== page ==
So I think one reason why this exposition of mediocrity has opposition is that deep down we all are the centre of our own personal universes. The trick is to recognise that others may also have that as well, mutatis mutandis.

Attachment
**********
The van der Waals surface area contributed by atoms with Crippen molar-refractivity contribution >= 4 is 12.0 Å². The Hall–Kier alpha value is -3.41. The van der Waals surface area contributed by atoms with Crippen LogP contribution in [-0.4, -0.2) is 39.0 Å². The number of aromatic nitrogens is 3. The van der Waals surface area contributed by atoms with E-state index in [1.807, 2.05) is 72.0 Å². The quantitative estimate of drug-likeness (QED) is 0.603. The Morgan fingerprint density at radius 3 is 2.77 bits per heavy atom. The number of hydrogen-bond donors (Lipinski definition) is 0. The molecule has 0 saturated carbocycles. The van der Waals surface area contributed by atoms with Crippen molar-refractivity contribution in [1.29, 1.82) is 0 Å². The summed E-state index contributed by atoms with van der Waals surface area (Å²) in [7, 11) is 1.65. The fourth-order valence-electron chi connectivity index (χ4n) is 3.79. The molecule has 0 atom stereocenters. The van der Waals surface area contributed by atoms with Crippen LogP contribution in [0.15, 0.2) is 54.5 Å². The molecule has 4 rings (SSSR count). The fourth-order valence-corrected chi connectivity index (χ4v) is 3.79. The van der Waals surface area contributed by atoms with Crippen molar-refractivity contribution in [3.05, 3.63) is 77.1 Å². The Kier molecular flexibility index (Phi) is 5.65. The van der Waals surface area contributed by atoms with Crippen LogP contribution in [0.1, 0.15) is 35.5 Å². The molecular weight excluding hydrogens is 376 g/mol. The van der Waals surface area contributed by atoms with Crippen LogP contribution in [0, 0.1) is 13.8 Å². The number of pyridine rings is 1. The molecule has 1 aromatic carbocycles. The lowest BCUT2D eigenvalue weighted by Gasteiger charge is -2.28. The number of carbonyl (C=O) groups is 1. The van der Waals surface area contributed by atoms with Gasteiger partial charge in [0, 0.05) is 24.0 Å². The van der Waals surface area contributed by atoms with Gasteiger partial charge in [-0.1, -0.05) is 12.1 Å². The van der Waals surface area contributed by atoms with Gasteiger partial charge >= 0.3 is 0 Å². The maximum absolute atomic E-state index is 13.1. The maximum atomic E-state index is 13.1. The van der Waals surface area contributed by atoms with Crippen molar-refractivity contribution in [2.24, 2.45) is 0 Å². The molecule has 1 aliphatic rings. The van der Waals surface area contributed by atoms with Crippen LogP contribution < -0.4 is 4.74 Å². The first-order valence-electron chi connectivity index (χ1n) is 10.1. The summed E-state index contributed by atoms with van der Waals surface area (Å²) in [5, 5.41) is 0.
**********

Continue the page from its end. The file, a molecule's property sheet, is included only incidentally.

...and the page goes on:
Another good principle worth retaining is 'regression towards the mean'. Basically if you have some variable which has a range of values ( well, that's what 'variable' means otherwise it would be 'constant' ) then you can define measures of centre and spread by calculations upon some set metric. The mean and standard deviation, say. It is then likely that any random choice of value will not lie exactly on the mean ( as the mean, like any member of the set, is only one of usually very many ). So a random choice will lie off the mean. No surprises there. However suppose we try to correlate consecutive/separate choices of the variable's value, randomly chosen. So if my first choice A is say above the mean, then what is a second choice ( B ) likely to be compared to A? It's going to be most likely below A because A is above the mean in the first place, so by definition of the mean ( 'the middle ground' ) more randomly chosen values that could be a 'B' lie below 'A' than above 'A'. Similiar logic applies if A was initially below the mean, and remains true regardless of whether the mean and/or spread is actually known. Note that the values of A and B each stand alone as random choices, no bias whatsoever ( ie. 'random' means exactly that ). What gives the 'regression' is the arbitrary decision to compare separate choices of our variable, and that mental construct lies outside the set in question and in particular any detailed mechanisms for determining the values when sampled. Hence regression towards the mean will give the appearance of trend when none exists, and in particular cannot be used alone to distinguish sets with random tendencies versus those without. Hypotheses that do not acknowledge this effect are bound to contain hidden bias ( ie. lying by using statistics, an ancient game indeed ). If selection bias exists eg. removing data points that don't suit a view, then no conclusions what-so-ever can be drawn and especially note that systematic selection of data doesn't approximate a random choice hypothesis to some degree : it is not 'near' or 'far', it is unrelated and any 'trend' is a direct product of the selection process and not the data set itself.